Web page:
At the time I saw the results of that survey and interviewed some of the Boeing designers. The message was clear: passengers wanted something a lot better than the existing cabins, and they got it. It is, after all, not an airline that determines the built-in fundamentals of cabin comfort but the airplane makers. On the 787 fundamentals like the air quality, the lighting, the capacity of the baggage bins, the feeling of spaciousness and the noise levels were all significantly improved.
Frequent fliers soon noticed that on longer flights the effects of jet lag were greatly lessened because the cabin air was pressurized to equate with an altitude of 6,000 feet, not the old standard of 8,000 feet, and that consequently the air was less dry.
Originally the 787 was not expected to be used by budget airlines that would pack it with more seats. That is changing. Singapore Airlines – an airline that has always raised the bar for cabin comforts – is now flying the 787 on its companion budget airline, Scoot, on long distance routes from Asia to Europe. The cabins have a small business class, a small quiet zone and a large economy class. That way everybody – whatever they pay for a seat – gets the benefit of the superior cabin technology.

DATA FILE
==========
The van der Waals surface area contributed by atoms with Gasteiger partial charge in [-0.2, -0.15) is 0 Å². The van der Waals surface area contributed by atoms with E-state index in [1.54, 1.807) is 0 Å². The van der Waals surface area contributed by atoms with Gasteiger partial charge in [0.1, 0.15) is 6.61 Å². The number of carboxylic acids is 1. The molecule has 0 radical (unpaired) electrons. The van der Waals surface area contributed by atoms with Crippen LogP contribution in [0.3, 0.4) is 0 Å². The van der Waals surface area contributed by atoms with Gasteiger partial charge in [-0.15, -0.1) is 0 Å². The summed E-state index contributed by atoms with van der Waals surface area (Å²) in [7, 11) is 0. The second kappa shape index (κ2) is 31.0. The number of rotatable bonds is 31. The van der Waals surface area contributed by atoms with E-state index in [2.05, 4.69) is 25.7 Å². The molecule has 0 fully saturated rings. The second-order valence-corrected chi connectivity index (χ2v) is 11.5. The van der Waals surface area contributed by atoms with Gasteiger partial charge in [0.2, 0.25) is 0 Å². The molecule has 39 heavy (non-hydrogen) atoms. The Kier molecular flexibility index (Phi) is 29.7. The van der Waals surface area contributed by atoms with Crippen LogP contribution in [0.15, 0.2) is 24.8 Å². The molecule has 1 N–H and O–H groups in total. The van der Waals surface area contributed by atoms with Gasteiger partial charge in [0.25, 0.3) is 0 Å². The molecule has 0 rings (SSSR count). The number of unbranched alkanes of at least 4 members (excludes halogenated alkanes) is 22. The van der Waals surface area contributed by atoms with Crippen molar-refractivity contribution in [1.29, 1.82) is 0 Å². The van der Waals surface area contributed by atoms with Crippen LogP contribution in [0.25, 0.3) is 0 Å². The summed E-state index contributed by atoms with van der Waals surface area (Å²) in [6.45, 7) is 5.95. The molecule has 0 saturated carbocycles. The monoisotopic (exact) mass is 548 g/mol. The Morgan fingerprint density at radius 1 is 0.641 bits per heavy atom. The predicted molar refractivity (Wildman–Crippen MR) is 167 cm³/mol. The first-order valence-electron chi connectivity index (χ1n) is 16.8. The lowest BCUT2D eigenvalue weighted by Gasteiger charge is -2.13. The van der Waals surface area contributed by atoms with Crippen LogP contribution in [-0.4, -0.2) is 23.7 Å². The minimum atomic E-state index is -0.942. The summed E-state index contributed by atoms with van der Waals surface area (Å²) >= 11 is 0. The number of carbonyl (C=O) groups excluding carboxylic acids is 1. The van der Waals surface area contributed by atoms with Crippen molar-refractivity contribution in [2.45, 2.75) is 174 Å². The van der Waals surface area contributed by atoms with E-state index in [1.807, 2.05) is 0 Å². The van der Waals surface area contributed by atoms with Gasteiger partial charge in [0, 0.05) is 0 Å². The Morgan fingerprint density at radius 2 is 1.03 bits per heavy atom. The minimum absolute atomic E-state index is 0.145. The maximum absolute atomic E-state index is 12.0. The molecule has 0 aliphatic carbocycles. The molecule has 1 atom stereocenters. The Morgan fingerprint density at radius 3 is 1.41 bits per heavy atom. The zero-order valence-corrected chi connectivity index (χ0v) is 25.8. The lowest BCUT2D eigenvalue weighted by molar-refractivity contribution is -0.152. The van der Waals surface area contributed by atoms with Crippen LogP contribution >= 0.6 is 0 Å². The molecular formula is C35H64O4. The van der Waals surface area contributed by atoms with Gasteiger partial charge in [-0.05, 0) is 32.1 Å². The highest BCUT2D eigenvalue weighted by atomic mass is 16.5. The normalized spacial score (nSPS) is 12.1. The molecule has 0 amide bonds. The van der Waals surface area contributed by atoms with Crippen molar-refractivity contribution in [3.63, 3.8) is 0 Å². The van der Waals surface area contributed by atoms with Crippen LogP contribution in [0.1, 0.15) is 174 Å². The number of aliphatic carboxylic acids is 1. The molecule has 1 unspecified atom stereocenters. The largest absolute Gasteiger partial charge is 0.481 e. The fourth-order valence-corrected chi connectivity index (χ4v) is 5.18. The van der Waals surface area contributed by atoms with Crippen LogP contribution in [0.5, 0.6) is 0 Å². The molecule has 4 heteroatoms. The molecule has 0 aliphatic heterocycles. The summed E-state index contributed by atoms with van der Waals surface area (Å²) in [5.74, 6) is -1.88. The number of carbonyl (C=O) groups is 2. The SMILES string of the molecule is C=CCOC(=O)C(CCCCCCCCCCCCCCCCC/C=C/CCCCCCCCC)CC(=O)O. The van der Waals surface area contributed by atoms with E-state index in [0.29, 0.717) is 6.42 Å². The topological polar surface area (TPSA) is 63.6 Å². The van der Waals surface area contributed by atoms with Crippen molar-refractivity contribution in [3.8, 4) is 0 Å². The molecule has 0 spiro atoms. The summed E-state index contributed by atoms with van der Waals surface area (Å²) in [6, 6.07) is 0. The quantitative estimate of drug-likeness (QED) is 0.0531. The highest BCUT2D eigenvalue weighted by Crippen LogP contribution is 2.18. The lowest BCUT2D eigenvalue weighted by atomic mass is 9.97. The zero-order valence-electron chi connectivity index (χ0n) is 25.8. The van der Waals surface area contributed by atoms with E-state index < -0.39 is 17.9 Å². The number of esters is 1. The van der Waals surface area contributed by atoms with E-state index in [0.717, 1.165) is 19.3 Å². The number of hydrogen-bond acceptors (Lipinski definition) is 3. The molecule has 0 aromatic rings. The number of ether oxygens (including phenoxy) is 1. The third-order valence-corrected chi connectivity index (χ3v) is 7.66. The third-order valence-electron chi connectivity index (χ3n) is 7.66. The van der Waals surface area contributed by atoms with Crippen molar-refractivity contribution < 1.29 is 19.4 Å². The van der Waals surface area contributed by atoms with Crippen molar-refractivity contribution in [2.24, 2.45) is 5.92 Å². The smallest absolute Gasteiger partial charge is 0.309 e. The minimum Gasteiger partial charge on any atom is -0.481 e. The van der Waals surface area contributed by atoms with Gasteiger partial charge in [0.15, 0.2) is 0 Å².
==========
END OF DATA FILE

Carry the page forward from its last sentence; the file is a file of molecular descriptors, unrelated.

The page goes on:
A study by the McKinsey consulting firm found that 35 percent of fliers choose an airline on the basis of price alone and another 35 percent mostly on price.
That means that the airlines who buy the 737MAX10 know they will fill those 230 seats in the tube because they can be sold at rock-bottom prices. And, as you might have guessed, of the first 240 orders Boeing has for the airplane, 100 will go to the U.S. airline that has a reputation for being lean and mean, United. These will, in every sense of the word, always be cheap seats. Crossing an ocean for six hours in that cabin will truly feel, to use the old term of abuse, like cattle class – a piece of the past that is flying on long into the future.